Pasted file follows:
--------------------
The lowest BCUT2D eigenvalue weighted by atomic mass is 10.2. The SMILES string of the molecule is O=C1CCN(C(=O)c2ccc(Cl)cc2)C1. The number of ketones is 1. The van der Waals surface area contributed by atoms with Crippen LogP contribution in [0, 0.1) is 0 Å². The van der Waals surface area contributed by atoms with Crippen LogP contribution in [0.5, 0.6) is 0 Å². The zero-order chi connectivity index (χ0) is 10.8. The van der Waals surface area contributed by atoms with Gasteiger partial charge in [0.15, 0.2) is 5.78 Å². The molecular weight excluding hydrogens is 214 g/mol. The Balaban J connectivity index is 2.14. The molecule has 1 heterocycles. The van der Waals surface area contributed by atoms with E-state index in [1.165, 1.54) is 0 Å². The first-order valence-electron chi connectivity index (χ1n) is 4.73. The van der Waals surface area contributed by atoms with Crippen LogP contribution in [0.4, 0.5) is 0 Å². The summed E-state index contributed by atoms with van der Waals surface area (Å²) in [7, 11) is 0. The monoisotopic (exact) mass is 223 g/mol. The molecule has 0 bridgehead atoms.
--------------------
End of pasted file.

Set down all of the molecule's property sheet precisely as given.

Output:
The lowest BCUT2D eigenvalue weighted by atomic mass is 10.2. The SMILES string of the molecule is O=C1CCN(C(=O)c2ccc(Cl)cc2)C1. The number of ketones is 1. The van der Waals surface area contributed by atoms with Crippen LogP contribution in [0, 0.1) is 0 Å². The van der Waals surface area contributed by atoms with Crippen LogP contribution in [0.5, 0.6) is 0 Å². The zero-order chi connectivity index (χ0) is 10.8. The van der Waals surface area contributed by atoms with Gasteiger partial charge in [0.15, 0.2) is 5.78 Å². The molecular weight excluding hydrogens is 214 g/mol. The Balaban J connectivity index is 2.14. The molecule has 1 heterocycles. The van der Waals surface area contributed by atoms with E-state index in [1.165, 1.54) is 0 Å². The first-order valence-electron chi connectivity index (χ1n) is 4.73. The van der Waals surface area contributed by atoms with Crippen LogP contribution in [0.4, 0.5) is 0 Å². The summed E-state index contributed by atoms with van der Waals surface area (Å²) in [7, 11) is 0. The monoisotopic (exact) mass is 223 g/mol. The molecule has 0 bridgehead atoms.